Terrorism in Latin America: U.S. Concerns

Over the years, the United States has been concerned about threats to Latin American and Caribbean nations from various terrorist or insurgent groups that have attempted to influence or overthrow elected governments. Although Latin America has not been the focal point in the war on terrorism, countries in the region have struggled with domestic terrorism for decades and international terrorist groups have at times used the region as a battleground to advance their causes.

The State Department's annual Country Reports on Terrorism highlights U.S. concerns about terrorist threats around the world, including in Latin America. As in reports in recent years, the 2013 report (issued in April 2014) maintained that the majority of terrorist attacks in the Western Hemisphere were committed by the Revolutionary Armed Forces of Colombia (FARC). The State Department asserted in the 2013 report that "transnational criminal organizations continued to pose a more significant threat to the region than transnational terrorism" and that "most countries in the region made efforts to investigate possible connections with terrorist organizations."

U.S. policymakers have expressed concerns over the past several years about Iran's deepening relations with several Latin American countries, especially Venezuela, and its activities in the region. The 2013 terrorism report noted that "Iran's influence in the Western Hemisphere remained a concern," but noted that "due to strong sanctions imposed on the country by the United States and the European Union, Iran has been unable to expand its economic and political ties in Latin America." This correlates with a June 2013 State Department report to Congress pursuant to the Countering Iran in the Western Hemisphere Act of 2012 (P.L. 112-220), which described Iranian influence in Latin America and the Caribbean as "waning." Likewise in March 2013, General John Kelly, the head of the U.S. Southern Command (SOUTHCOM), testified before Congress that "Iran is struggling to maintain influence in the region," and that "its efforts to cooperate with a small set of countries with interests that are inimical to the United States are waning."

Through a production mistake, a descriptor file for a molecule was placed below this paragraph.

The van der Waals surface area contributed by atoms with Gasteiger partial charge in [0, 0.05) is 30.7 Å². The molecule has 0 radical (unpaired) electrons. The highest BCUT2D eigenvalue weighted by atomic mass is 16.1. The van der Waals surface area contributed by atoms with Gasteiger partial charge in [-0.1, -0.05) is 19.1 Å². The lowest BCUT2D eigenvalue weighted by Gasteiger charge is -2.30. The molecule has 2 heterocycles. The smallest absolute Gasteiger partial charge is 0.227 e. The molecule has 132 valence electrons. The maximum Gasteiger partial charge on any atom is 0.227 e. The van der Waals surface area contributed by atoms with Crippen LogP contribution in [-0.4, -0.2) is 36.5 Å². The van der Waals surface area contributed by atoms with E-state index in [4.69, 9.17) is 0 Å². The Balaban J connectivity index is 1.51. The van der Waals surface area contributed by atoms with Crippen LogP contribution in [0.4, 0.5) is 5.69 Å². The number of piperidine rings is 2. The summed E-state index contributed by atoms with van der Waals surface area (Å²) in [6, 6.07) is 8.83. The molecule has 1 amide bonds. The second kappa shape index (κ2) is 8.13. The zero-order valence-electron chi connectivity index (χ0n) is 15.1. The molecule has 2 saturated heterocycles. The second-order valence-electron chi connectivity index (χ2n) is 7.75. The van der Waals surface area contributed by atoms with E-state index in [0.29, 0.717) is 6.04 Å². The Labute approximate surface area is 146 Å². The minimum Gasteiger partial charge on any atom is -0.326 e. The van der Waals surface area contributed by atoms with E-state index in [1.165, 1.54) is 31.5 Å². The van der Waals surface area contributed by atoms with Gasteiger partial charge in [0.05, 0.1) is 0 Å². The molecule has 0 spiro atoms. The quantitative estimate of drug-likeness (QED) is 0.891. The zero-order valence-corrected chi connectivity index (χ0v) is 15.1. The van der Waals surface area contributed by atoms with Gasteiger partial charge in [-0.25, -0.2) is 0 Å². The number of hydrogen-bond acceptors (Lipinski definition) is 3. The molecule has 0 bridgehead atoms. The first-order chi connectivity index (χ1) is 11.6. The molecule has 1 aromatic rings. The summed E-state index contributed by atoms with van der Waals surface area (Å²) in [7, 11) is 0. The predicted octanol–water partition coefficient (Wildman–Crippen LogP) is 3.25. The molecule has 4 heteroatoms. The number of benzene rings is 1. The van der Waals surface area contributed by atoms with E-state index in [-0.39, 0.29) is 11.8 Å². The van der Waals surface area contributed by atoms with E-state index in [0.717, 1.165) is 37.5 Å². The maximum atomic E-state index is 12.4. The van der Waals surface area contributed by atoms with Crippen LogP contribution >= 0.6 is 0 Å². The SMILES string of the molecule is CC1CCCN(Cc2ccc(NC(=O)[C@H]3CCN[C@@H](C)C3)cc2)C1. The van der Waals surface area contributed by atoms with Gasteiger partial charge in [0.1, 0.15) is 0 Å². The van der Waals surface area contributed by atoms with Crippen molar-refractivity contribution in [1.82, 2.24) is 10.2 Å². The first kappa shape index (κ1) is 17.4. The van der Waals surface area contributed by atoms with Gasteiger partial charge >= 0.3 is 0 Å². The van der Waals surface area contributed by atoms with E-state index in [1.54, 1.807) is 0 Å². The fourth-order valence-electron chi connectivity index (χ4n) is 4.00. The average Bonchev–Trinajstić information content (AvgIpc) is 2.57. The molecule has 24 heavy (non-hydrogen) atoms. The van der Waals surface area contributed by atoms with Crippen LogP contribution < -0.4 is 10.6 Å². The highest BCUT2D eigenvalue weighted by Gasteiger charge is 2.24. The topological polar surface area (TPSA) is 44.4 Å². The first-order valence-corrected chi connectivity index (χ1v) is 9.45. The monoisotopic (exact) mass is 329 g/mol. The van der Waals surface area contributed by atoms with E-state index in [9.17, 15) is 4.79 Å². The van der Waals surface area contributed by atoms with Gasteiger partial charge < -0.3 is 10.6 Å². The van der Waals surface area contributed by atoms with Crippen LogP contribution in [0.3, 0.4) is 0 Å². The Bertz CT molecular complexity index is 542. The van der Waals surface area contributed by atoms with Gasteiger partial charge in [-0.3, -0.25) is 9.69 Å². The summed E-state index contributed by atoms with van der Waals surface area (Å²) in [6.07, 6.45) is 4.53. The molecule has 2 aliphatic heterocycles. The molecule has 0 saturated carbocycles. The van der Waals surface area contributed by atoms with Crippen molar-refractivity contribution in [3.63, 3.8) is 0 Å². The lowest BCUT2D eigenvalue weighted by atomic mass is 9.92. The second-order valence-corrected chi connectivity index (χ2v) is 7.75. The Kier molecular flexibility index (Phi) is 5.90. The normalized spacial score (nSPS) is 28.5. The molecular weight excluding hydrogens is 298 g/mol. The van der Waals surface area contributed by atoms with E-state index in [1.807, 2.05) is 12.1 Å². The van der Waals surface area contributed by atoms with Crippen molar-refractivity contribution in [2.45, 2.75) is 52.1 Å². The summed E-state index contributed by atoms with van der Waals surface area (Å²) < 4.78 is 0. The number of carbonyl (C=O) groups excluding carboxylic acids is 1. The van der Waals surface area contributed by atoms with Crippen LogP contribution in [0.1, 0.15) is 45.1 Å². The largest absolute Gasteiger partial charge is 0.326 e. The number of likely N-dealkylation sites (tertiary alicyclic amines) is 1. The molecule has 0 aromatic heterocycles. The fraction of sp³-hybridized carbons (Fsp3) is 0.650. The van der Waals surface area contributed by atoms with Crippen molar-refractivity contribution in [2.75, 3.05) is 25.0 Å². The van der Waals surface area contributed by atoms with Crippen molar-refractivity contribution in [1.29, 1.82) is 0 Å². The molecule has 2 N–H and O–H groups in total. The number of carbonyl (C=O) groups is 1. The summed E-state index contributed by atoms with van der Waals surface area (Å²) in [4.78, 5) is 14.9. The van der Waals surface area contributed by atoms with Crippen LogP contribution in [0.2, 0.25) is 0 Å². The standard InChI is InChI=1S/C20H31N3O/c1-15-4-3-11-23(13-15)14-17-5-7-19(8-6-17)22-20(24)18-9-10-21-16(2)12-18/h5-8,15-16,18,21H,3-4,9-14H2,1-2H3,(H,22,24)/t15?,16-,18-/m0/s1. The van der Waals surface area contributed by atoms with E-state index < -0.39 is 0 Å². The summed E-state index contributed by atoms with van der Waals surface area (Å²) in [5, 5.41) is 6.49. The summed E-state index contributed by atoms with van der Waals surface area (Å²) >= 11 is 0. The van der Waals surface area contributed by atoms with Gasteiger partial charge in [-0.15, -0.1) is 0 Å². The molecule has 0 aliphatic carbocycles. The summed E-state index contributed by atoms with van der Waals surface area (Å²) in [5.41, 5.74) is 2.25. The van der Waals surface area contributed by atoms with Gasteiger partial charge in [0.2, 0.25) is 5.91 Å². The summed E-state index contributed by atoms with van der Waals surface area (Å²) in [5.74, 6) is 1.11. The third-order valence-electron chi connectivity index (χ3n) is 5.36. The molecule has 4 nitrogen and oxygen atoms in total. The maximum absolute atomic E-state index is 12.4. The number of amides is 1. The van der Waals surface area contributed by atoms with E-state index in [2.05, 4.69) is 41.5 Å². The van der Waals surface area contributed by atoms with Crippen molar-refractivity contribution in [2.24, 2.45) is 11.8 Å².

One of the main concerns about Iran's increasing relations with the region is its ties to Hezbollah, the radical Lebanon-based Islamic group that the Department of State designated a Foreign Terrorist Organization in 1997. While the State Department asserted in its 2013 terrorism report that there were no known operational cells of either Hezbollah or Al Qaeda or in the hemisphere, it noted that "ideological sympathizers in South America and the Caribbean continued to provide financial and moral support to those and other terrorist groups in the Middle East and South Asia." In particular, the State Department noted that the tri-border area of Argentina, Brazil, and Paraguay "continued to be an important regional nexus of arms, narcotics, and human trafficking; counterfeiting; pirated goods; and money laundering--all potential funding sources of terrorist organizations."

There has been significant U.S. concern in recent years about the increasing and brutal violence of Mexico's drug trafficking organizations, with more than 70,000 drug trafficking-related deaths in Mexico from 2007 through 2013. In response to some concerns that these criminal organizations may be adopting terrorist tactics, the State Department asserted in its 2010 and 2011 and terrorism reports that there was no evidence of ties between Mexican criminal groups and terrorist groups. The 2012 terrorism report stated "there was no evidence that these criminal organizations had political or ideological motivations, aside from seeking to maintain the impunity with which they conduct their criminal activities." The 2013 terrorism report asserted that there were "no known international terrorist organizations operating in Mexico," and "no evidence that any terrorist group has targeted U.S. citizens in Mexican territory."